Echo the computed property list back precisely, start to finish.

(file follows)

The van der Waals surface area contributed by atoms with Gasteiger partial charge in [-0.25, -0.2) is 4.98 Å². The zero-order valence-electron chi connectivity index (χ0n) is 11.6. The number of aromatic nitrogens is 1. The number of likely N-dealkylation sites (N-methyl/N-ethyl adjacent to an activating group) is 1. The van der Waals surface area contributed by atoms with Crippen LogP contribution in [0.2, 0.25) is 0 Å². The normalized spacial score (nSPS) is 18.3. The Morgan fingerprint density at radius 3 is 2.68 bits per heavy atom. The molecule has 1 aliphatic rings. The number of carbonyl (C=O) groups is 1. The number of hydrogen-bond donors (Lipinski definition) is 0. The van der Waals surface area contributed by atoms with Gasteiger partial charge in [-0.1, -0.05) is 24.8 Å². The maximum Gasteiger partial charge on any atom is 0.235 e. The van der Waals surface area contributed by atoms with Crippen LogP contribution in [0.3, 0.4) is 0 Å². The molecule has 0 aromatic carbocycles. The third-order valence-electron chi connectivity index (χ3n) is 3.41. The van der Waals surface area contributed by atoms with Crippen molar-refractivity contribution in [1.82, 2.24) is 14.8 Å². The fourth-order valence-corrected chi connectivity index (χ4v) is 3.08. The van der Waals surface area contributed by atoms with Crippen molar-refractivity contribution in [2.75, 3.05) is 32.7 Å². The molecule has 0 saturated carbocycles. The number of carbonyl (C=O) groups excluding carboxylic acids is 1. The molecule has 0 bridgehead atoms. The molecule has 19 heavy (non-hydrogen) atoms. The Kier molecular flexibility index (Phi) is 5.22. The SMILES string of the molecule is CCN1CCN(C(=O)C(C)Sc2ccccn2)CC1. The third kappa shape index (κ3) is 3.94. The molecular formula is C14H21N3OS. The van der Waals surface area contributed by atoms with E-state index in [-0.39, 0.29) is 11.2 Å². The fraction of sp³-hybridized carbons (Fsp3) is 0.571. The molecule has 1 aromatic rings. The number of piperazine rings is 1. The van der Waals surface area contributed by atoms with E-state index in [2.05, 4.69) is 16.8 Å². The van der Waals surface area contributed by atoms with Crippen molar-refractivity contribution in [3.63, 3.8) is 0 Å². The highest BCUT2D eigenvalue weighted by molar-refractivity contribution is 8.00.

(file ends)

The van der Waals surface area contributed by atoms with Gasteiger partial charge in [-0.25, -0.2) is 4.98 Å². The zero-order valence-electron chi connectivity index (χ0n) is 11.6. The number of aromatic nitrogens is 1. The number of likely N-dealkylation sites (N-methyl/N-ethyl adjacent to an activating group) is 1. The van der Waals surface area contributed by atoms with Crippen LogP contribution in [0.2, 0.25) is 0 Å². The normalized spacial score (nSPS) is 18.3. The Morgan fingerprint density at radius 3 is 2.68 bits per heavy atom. The molecule has 1 aliphatic rings. The number of carbonyl (C=O) groups is 1. The number of hydrogen-bond donors (Lipinski definition) is 0. The van der Waals surface area contributed by atoms with Gasteiger partial charge in [-0.1, -0.05) is 24.8 Å². The maximum Gasteiger partial charge on any atom is 0.235 e. The van der Waals surface area contributed by atoms with Crippen LogP contribution in [0.3, 0.4) is 0 Å². The molecule has 0 aromatic carbocycles. The third-order valence-electron chi connectivity index (χ3n) is 3.41. The van der Waals surface area contributed by atoms with Crippen molar-refractivity contribution in [1.82, 2.24) is 14.8 Å². The fourth-order valence-corrected chi connectivity index (χ4v) is 3.08. The van der Waals surface area contributed by atoms with Crippen molar-refractivity contribution in [2.75, 3.05) is 32.7 Å². The molecule has 0 saturated carbocycles. The number of carbonyl (C=O) groups excluding carboxylic acids is 1. The molecule has 0 bridgehead atoms. The molecule has 19 heavy (non-hydrogen) atoms. The Kier molecular flexibility index (Phi) is 5.22. The SMILES string of the molecule is CCN1CCN(C(=O)C(C)Sc2ccccn2)CC1. The third kappa shape index (κ3) is 3.94. The molecular formula is C14H21N3OS. The van der Waals surface area contributed by atoms with E-state index in [-0.39, 0.29) is 11.2 Å². The fraction of sp³-hybridized carbons (Fsp3) is 0.571. The molecule has 1 aromatic rings. The number of piperazine rings is 1. The van der Waals surface area contributed by atoms with E-state index in [2.05, 4.69) is 16.8 Å². The van der Waals surface area contributed by atoms with Crippen molar-refractivity contribution in [3.63, 3.8) is 0 Å². The highest BCUT2D eigenvalue weighted by molar-refractivity contribution is 8.00.